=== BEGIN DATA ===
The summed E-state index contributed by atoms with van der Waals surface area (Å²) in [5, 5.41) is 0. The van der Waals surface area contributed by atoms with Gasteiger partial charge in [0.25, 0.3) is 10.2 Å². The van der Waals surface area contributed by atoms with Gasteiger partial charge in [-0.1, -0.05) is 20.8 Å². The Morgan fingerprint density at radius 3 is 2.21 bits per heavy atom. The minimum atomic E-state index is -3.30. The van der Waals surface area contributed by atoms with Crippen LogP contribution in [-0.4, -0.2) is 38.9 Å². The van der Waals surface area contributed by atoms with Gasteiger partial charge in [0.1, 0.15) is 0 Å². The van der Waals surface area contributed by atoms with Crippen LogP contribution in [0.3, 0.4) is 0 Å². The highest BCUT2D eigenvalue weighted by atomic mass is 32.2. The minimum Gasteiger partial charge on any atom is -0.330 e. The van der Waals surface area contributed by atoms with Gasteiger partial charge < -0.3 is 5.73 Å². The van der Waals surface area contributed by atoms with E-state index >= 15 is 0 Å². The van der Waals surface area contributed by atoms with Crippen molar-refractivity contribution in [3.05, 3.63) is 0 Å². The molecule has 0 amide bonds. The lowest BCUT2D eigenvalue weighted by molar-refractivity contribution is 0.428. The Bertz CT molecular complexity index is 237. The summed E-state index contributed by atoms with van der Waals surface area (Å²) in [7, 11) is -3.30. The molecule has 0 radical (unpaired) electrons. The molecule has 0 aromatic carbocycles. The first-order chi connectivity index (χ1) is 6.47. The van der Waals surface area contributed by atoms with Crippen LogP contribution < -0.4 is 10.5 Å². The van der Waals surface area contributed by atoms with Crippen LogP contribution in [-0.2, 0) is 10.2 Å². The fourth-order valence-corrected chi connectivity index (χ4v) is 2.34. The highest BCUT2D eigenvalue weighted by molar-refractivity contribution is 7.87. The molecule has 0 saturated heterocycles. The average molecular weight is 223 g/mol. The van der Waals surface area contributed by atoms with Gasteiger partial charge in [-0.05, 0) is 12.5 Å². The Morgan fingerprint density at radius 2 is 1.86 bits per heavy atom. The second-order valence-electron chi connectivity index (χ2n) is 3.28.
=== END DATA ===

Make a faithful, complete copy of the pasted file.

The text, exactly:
The summed E-state index contributed by atoms with van der Waals surface area (Å²) in [5, 5.41) is 0. The van der Waals surface area contributed by atoms with Gasteiger partial charge in [0.25, 0.3) is 10.2 Å². The van der Waals surface area contributed by atoms with Gasteiger partial charge in [-0.1, -0.05) is 20.8 Å². The Morgan fingerprint density at radius 3 is 2.21 bits per heavy atom. The minimum atomic E-state index is -3.30. The van der Waals surface area contributed by atoms with Crippen LogP contribution in [-0.4, -0.2) is 38.9 Å². The van der Waals surface area contributed by atoms with Gasteiger partial charge in [0.1, 0.15) is 0 Å². The van der Waals surface area contributed by atoms with Crippen LogP contribution in [0.3, 0.4) is 0 Å². The highest BCUT2D eigenvalue weighted by atomic mass is 32.2. The minimum Gasteiger partial charge on any atom is -0.330 e. The van der Waals surface area contributed by atoms with Gasteiger partial charge < -0.3 is 5.73 Å². The van der Waals surface area contributed by atoms with E-state index >= 15 is 0 Å². The van der Waals surface area contributed by atoms with Crippen molar-refractivity contribution in [3.05, 3.63) is 0 Å². The molecule has 0 amide bonds. The lowest BCUT2D eigenvalue weighted by molar-refractivity contribution is 0.428. The Bertz CT molecular complexity index is 237. The summed E-state index contributed by atoms with van der Waals surface area (Å²) in [7, 11) is -3.30. The molecule has 0 radical (unpaired) electrons. The molecule has 0 aromatic carbocycles. The first-order chi connectivity index (χ1) is 6.47. The van der Waals surface area contributed by atoms with Crippen LogP contribution < -0.4 is 10.5 Å². The van der Waals surface area contributed by atoms with Crippen LogP contribution in [-0.2, 0) is 10.2 Å². The fourth-order valence-corrected chi connectivity index (χ4v) is 2.34. The highest BCUT2D eigenvalue weighted by molar-refractivity contribution is 7.87. The molecule has 0 saturated heterocycles. The average molecular weight is 223 g/mol. The van der Waals surface area contributed by atoms with Gasteiger partial charge in [-0.05, 0) is 12.5 Å². The Morgan fingerprint density at radius 2 is 1.86 bits per heavy atom. The second-order valence-electron chi connectivity index (χ2n) is 3.28.